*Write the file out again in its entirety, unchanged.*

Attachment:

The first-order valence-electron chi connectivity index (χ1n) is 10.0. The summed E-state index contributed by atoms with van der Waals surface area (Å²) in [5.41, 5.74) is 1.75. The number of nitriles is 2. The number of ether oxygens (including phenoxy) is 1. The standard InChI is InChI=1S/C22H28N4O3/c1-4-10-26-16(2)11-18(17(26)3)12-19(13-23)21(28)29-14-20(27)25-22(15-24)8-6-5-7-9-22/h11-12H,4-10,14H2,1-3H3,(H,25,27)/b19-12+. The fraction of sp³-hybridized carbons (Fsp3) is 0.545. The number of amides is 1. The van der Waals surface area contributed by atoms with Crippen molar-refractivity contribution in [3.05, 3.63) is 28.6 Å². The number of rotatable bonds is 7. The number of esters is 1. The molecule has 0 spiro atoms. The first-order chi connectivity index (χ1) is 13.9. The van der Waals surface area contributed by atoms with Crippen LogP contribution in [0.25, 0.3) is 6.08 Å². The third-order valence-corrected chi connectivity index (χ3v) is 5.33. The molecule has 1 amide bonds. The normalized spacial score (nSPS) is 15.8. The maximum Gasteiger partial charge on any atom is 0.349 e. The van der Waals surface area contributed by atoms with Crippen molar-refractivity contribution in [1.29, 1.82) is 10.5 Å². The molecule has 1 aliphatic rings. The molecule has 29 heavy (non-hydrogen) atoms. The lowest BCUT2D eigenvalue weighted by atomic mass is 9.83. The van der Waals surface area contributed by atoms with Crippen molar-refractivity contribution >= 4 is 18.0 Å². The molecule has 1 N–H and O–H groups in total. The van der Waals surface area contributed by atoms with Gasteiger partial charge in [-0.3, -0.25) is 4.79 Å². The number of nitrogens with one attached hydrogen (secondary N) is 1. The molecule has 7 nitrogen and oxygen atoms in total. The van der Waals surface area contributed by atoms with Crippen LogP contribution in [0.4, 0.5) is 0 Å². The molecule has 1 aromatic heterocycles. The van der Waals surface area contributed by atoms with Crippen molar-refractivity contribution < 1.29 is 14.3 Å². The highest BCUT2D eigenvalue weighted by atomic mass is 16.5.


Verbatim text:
The first-order valence-electron chi connectivity index (χ1n) is 10.0. The summed E-state index contributed by atoms with van der Waals surface area (Å²) in [5.41, 5.74) is 1.75. The number of nitriles is 2. The number of ether oxygens (including phenoxy) is 1. The standard InChI is InChI=1S/C22H28N4O3/c1-4-10-26-16(2)11-18(17(26)3)12-19(13-23)21(28)29-14-20(27)25-22(15-24)8-6-5-7-9-22/h11-12H,4-10,14H2,1-3H3,(H,25,27)/b19-12+. The fraction of sp³-hybridized carbons (Fsp3) is 0.545. The number of amides is 1. The van der Waals surface area contributed by atoms with Crippen molar-refractivity contribution in [3.05, 3.63) is 28.6 Å². The number of rotatable bonds is 7. The number of esters is 1. The molecule has 0 spiro atoms. The first-order chi connectivity index (χ1) is 13.9. The van der Waals surface area contributed by atoms with Crippen LogP contribution in [0.25, 0.3) is 6.08 Å². The third-order valence-corrected chi connectivity index (χ3v) is 5.33. The molecule has 1 amide bonds. The normalized spacial score (nSPS) is 15.8. The maximum Gasteiger partial charge on any atom is 0.349 e. The van der Waals surface area contributed by atoms with Crippen molar-refractivity contribution in [1.29, 1.82) is 10.5 Å². The molecule has 1 aliphatic rings. The molecule has 29 heavy (non-hydrogen) atoms. The lowest BCUT2D eigenvalue weighted by atomic mass is 9.83. The van der Waals surface area contributed by atoms with Crippen molar-refractivity contribution >= 4 is 18.0 Å². The molecule has 1 N–H and O–H groups in total. The van der Waals surface area contributed by atoms with Gasteiger partial charge in [-0.3, -0.25) is 4.79 Å². The number of nitrogens with one attached hydrogen (secondary N) is 1. The molecule has 7 nitrogen and oxygen atoms in total. The van der Waals surface area contributed by atoms with Crippen LogP contribution in [0.4, 0.5) is 0 Å². The molecule has 1 aromatic heterocycles. The van der Waals surface area contributed by atoms with Crippen molar-refractivity contribution < 1.29 is 14.3 Å². The highest BCUT2D eigenvalue weighted by atomic mass is 16.5.